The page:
An official from the World Health Organization said today that two staff members have been confirmed as infected with coronavirus.
The body leading the global fight against the coronavirus pandemic said both employees began showing symptoms at home and were then tested.
News of the pair’s diagnosis came as the WHO regional office for Europe said there is a need for bold measures in all European countries, calling the continent the ‘epicentre’ of the new pandemic.
These new WHO cases are the first at the Geneva-based organisation and follow a confirmed case at the UN office in Geneva as well one at the World Trade Organization last week.
It was not clear if the infected staff were working in the coronavirus response.
Hans Kluge, WHO Regional Director for Europe, told a press conference: ‘Every country, with no exceptions, needs to take their boldest actions to stop or slow down the virus threat.
‘Thinking that ‘this does not concern me,’ is not an option,’ Kluge added.
Kluge also said that the ‘good news’ was that the region was ‘alert and on guard,’ noting that ‘preparedness, readiness and response measures’ had been launched in all member states.
According to the European Centre for Disease Prevention and Control, more than 180,000 cases had been confirmed worldwide on Tuesday.
The regional WHO director said that countries need to assess their own situation in order to decide which measures should be emphasised, as the outbreak is progressing at different speeds in different countries.
Speaking after an online meeting of health ministry representatives from across the region in Rome, Kluge said he was ‘very pleased’ to see Britain stepping up its recommendations for social distancing, and urged all countries to work together and learn from each other.
‘Europe is the epicentre of the first pandemic of coronavirus and every country, with no exceptions, needs to take their boldest actions to stop or slow the virus spread,’ Kluge said during an online news briefing for media.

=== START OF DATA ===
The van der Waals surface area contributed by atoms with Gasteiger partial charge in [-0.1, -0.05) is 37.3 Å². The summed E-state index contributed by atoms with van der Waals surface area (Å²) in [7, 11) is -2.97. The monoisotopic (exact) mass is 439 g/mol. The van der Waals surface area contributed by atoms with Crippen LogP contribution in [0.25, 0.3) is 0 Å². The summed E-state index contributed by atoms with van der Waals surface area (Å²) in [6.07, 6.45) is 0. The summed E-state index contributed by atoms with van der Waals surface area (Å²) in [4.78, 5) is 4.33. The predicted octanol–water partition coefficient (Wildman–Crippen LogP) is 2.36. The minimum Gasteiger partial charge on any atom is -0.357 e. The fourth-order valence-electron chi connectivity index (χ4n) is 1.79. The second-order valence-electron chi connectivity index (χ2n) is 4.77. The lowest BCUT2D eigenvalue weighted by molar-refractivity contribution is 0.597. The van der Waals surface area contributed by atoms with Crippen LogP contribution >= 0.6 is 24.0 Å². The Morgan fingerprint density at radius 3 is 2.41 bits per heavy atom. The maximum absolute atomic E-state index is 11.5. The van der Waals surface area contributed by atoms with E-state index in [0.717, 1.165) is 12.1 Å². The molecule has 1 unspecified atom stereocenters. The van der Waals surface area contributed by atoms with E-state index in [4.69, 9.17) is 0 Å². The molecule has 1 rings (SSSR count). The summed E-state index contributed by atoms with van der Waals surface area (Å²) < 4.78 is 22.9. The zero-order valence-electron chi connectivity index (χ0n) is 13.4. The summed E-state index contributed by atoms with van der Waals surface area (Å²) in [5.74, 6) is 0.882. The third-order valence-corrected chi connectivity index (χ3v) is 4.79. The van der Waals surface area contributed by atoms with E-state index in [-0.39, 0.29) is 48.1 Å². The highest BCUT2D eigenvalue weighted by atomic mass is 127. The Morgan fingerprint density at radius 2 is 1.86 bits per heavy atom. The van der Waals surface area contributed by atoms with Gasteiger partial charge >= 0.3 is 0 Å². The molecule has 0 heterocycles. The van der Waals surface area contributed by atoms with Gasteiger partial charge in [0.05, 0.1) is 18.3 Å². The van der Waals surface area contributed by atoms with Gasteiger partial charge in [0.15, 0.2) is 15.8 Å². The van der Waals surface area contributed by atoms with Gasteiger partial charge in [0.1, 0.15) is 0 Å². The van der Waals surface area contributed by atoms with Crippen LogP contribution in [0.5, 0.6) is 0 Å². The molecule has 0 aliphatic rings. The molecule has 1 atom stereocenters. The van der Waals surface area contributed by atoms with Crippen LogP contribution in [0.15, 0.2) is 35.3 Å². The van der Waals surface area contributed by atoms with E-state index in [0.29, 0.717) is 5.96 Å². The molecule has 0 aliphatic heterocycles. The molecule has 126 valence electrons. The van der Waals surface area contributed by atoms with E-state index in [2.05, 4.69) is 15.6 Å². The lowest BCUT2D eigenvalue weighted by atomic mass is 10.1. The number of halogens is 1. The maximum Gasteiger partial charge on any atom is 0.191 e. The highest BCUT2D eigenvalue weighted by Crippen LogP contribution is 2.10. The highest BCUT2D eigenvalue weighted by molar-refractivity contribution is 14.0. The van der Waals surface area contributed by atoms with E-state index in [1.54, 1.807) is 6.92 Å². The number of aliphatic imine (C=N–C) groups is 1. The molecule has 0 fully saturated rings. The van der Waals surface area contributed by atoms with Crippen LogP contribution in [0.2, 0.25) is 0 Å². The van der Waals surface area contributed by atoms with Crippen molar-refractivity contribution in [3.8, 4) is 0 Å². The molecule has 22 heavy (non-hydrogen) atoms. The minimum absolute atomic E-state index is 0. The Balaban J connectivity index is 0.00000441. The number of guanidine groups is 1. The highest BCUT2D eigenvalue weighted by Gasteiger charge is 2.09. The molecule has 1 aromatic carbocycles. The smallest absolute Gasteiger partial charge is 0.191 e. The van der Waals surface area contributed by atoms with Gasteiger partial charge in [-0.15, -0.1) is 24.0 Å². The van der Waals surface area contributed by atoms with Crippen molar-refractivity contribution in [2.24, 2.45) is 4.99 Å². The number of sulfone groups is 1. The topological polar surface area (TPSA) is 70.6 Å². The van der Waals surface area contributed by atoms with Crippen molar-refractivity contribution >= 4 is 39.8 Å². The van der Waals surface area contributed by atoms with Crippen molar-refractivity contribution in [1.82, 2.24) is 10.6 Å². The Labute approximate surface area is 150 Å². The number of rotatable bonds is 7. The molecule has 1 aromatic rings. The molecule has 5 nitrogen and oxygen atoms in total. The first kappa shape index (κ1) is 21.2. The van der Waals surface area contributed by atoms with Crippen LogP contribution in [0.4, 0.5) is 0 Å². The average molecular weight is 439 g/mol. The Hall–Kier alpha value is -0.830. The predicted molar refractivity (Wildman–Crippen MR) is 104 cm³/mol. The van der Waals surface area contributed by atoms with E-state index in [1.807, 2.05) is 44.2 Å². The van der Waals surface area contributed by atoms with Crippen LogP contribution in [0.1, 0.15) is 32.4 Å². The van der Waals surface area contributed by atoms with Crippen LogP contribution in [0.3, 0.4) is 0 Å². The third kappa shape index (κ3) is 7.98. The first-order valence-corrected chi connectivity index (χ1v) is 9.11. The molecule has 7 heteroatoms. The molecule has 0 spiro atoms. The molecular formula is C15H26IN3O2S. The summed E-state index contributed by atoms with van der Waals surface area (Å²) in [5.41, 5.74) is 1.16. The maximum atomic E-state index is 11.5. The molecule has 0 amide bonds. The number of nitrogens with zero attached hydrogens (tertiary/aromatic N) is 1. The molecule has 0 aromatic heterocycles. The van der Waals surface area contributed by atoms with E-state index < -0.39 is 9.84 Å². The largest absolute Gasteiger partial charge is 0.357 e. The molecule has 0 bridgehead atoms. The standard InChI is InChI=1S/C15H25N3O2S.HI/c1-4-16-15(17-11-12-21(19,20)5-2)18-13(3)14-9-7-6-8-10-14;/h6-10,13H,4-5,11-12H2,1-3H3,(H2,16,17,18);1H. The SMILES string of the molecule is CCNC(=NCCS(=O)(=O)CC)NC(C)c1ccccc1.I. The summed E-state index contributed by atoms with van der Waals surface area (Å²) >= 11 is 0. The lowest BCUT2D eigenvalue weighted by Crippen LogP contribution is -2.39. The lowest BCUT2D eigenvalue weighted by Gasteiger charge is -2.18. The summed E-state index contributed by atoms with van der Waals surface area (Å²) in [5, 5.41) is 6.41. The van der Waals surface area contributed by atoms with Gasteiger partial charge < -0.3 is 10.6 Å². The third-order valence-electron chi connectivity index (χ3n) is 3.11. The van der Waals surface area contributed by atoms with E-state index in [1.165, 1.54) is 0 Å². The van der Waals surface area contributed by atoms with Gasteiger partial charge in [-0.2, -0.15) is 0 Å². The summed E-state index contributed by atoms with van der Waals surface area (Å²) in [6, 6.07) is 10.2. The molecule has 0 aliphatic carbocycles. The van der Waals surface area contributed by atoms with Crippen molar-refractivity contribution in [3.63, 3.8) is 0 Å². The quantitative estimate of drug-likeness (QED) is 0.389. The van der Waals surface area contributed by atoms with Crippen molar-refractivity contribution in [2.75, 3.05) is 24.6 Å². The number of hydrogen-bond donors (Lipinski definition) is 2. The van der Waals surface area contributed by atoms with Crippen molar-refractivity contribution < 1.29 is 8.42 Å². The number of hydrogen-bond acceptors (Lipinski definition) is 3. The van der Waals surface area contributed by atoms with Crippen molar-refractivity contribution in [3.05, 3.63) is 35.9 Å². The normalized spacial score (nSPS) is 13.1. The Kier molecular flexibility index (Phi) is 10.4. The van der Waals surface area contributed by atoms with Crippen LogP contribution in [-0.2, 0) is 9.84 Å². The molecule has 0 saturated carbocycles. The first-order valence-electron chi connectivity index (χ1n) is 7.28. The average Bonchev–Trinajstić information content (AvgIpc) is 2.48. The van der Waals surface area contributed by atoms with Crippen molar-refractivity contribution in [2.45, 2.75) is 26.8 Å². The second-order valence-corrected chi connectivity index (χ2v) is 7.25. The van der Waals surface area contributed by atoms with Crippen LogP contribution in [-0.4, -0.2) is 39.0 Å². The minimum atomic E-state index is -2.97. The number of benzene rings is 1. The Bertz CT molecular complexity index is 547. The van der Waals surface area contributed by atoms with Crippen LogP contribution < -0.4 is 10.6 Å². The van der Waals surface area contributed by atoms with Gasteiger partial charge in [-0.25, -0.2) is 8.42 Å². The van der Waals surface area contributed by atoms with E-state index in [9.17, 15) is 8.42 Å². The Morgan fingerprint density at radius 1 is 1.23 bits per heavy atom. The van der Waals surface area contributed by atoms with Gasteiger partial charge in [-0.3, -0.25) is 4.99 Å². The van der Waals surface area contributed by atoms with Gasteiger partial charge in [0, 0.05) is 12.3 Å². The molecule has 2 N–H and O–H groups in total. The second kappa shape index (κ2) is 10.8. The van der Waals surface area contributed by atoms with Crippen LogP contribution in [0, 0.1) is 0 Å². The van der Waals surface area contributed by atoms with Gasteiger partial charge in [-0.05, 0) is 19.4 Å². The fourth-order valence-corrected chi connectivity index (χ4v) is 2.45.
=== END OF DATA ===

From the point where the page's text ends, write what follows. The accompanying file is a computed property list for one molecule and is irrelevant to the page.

Britain toughened its approach to the outbreak on Monday with moves to close down social life in the world’s fifth largest economy and advice to those over 70 with underlying health problems that they should self-isolate.
Italy, Spain, France, Germany and others have imposed severe lockdowns.
Kluge added that: ‘These are unprecedented times. It is important that countries work together, learn from each other and harmonise the efforts.’
Kluge, whose WHO regional office covers 53 countries from Iceland to Uzbekistan, noted that the COVID-19 outbreak is progressing at different speeds in different countries.
He said this was due to on demographics and other factors, and meant that, broadly, countries were able to be classified in one of four scenarios or states of the outbreak: One – no case; Two – first case; Three – first cluster; Four – first evidence of community transmission.
‘Some of our member states are in scenario 2 and 3, many are in 3 and 4,’ Kluge said. ‘The basic actions in each scenario are the same, but the emphasis changes depending on which transmission scenario a country is in.’
Kluge added that experience of China and others shows that ‘when put in place quickly and effectively’, testing and contact tracing combined with social distancing measures and community mobilisation ‘can prevent infections and save lives’.
On Tuesday the outer borders of the 27-nation European Union and its Schengen passport free zone closed for 30 days.
Faced with the ‘defining global health crisis of our time’, the WHO on Monday called for testing of every suspected case of the new coronavirus.
The WHO headquarters is the workplace for about 2,400 staff and consultants and most are now working from home to reduce possible transmission, Lindmeier said.
WHO spokesman Christian Lindmeier told journalists, referring to the official name of the disease caused by the virus: ‘The staff had left the office and then at home showed symptoms and were tested and confirmed with COVID-19.
‘We do therefore have two confirmed cases.’
Switzerland has reported a surge in cases in recent days with over 2,200 cases and passed measures including the mobilisation of 8,000 members of the military late on Monday in an effort to control the outbreak.
Since the outbreak came to light in December there have been more than 60,000 cases in Europe and over 2,400 death.
Global cases has topped 180,000 and more than 7,000 fatalities.
Many countries across Europe went into lockdown as the deepening crisis gripped the continent.
France, Germany and Bulgaria blocked travel even with the free-moving Schengen zone as the EU proposed barring all overseas visitors from entering for 30 days to stop the spread of the coronavirus.
Border guards were seen across the continent tonight locking off the crossings between Spain and France, Portugal and Spain, Switzerland and France, and in Germany’s northern coastal states police prepared to block tourism.